Aug 192011
 

SOLAS B equipment pack

Crabber Léim an Bhradán, with two crew aboard, had every thing required for emergency communications: flares, EPIRB, VHF as well as a liferaft but none of it worked when she capsized at about 1400 on the morning of Saturday 30th October 2010. The incident serves as a cautionary tale whatever size vessel you’re on.

Her inflatable liferaft sat unsecured in a cradle atop the wheelhouse. It was not equipped with a hydrostatic release or weak-link that would result in the liferaft opening automatically and the painter was not attached to the vessel. The two crew then found themselves faced with trying to open the canister while it floated free.

One of the two men was able to cut the canister straps with a key.

Meanwhile the vessel’s EPIRB went down with the boat. It was in the wheelhouse, not in an external float-free holder, so could not float to the surface and activate.

The men finally boarded the SOLAS equipment pack in the liferaft and fired off two red parachute flares but there were no other vessels around to see them. An hour later they saw a Coast Guard helicopter and fired an orange smoke flare which was not seen by the helicopter, which was on a training flight.

A portable VHF was on the vessel but was not carried by either man as they worked on deck, depriving them of a possibly critical item of communications equipment when it was most needed.

No arrangements had been made to check in with those onshore at regular intervals so the alarm was not raised until 2300, about nine hours after the sinking.

Says the Marine Casualty Investigation Board: “On the morning of Saturday 30th October 2010, the 33m crabber Léim an Bhradán put to sea from Porturlin, Ballina, Co. Mayo, Ireland, on a routine fishing trip to lift, empty and reset crab and lobster pots approximately 12 to 15 miles north of Porturlin.  A canister-type 4 man liferaft was stored in a cradle on top of the wheelhouse.  The vessel was manned by Skipper, John O’Donnell and crew, Nathan Flannery, both young men but with many years of fishing experience between them.  Having successfully hauled and re-shot one tow of pots, a second tow, in the process of being hauled, was partially aboard being emptied and re-baited prior to shooting.  The vessel was lying beam on to the breeze and large swell and listing slightly to starboard due to the pots being hauled over that side when a large wave broke over the starboard quarter and flooded the working deck.  This caused the vessel to list further to starboard allowing more water over the side and causing the stacked pots and boxes to shift. The vessel continued to list further, throwing both men into the water before capsizing and sinking rapidly.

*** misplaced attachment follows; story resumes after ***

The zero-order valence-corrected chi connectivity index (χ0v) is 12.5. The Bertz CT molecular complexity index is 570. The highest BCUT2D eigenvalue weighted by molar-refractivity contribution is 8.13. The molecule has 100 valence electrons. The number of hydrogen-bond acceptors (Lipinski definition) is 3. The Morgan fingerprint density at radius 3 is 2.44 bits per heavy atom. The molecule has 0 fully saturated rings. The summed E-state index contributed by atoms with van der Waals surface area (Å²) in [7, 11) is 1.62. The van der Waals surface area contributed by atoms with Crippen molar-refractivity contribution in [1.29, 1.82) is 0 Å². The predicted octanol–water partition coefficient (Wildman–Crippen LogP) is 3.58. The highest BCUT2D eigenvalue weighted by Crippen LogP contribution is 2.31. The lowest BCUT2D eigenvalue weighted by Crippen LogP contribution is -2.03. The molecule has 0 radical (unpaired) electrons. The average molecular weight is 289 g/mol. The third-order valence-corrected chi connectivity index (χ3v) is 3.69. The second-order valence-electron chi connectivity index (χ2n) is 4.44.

The liferaft canister, which was not secured to the vessel, floated to the surface.  Messrs. O’Donnell and Flannery managed to inflate the raft although to do so they found it necessary to cut the canister securing straps with a key.  Both men mangaed to climb aboard.

Several hours later, the alarm was raised ashore when the “Léim an Bhradán” had not returned to port. A rescue helicopter and lifeboat were tasked to the scene and the liferaft was located. Messrs. O’Donnell and Flannery were picked up and brought ashore by the lifeboat.  There were no injuries or fatalities associated with this incident.

“…Had the liferaft been secured to the top of the wheelhouse with an approved hydrostatic release unit fitted with a weak link tether for the painter, it would have floated to the surface and automatically inflated allowing Messrs. O’Donnell and Flannery to board it immediately.
“If the EPIRB had been mounted in a ‘float free’ bracket on the outside of the wheelhouse, it too would have floated to the surface and automatically activated when the vessel sank, thus alerting the Coast Guard to the incident and allowing them to pinpoint the location of the vessel immediately.

“The Léim an Bhradán was equipped with 2 fixed VHF sets in the wheelhouse – one as backup in case of failure of the first one – and a handheld VHF set for use around the boat, away from the wheelhouse. This was normally kept in its charging cradle in the wheelhouse when not in use, as was the case during this  incident. Had either Mr. O’Donnell or Mr. Flannery kept this about their person whilst working on deck, they would have been in a position to call for help and to communicate with other vessels in the vicinity and with the rescue services”.

Download report here

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